What happens is just the same thing, the compressor runs hot, run way too long and eventually will burn out. That might happen in a few months or it may take a few years, it is completely dependent on the conditions.

The place where we see this happening the most is on integrated refrigeration and, it’s very common especially so on undercounter integrated fridges and freezers.

If you ask the fridge guys most will tell you something along the lines of, “Idiot installers that don’t bother to read and follow the instructions” is the problem here. To be fair, they’re not far off right almost all the time.

All integrated refrigeration has a venting or airflow requirement detailed in the installation instructions and it is astounding how many times we see these to be seemingly ignored. Whether this is down to laziness, ineptitude or whatever else doesn’t really matter, fact is that it happens a lot.

After a few hours of operation the machine will start to run for extended periods, longer than it should, putting strain on the compressor and whacking up your electricity bill. Ultimately just as in every other scenario here, the machine will die.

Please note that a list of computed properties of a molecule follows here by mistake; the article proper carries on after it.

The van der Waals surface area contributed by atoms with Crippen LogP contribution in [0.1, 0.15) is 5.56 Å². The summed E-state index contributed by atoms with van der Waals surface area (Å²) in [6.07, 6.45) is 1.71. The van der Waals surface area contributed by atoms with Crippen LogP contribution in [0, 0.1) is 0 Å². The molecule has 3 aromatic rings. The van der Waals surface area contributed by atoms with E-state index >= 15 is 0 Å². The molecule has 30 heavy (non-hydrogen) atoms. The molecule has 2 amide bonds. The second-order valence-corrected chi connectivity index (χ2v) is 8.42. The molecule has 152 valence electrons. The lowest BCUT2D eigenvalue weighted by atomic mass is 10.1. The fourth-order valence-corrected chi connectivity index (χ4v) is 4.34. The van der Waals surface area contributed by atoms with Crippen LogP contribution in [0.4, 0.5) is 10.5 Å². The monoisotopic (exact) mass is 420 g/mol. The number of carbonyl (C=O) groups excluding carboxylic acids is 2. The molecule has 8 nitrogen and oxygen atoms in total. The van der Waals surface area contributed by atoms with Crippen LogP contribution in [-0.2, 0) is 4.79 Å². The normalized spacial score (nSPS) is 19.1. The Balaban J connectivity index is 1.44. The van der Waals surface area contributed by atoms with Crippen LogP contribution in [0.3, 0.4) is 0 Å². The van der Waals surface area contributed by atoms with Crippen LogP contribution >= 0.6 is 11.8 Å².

Repair & Claims

Of course now that you know all this you won’t make these mistakes will you? Or, you know what’s going to happen, you will kill your machine if any of this applies.

Working in service it is not uncommon to hear of warranty claims rejected due to improper or unsuitable installation as, all that happens is that the details are all sent back to the brand owner and they will often kick the claim out and to a degree you have to accept that most of the time. After all, why should the manufacturer or brand owner have to pay for a problem caused by someone not installing the product correctly or in a suitable location?

Again, not uncommon that you may well get the first repair done in warranty, like a new compressor on it but if it goes again after a short time then it will be looked at and questions will be asked as to why this is.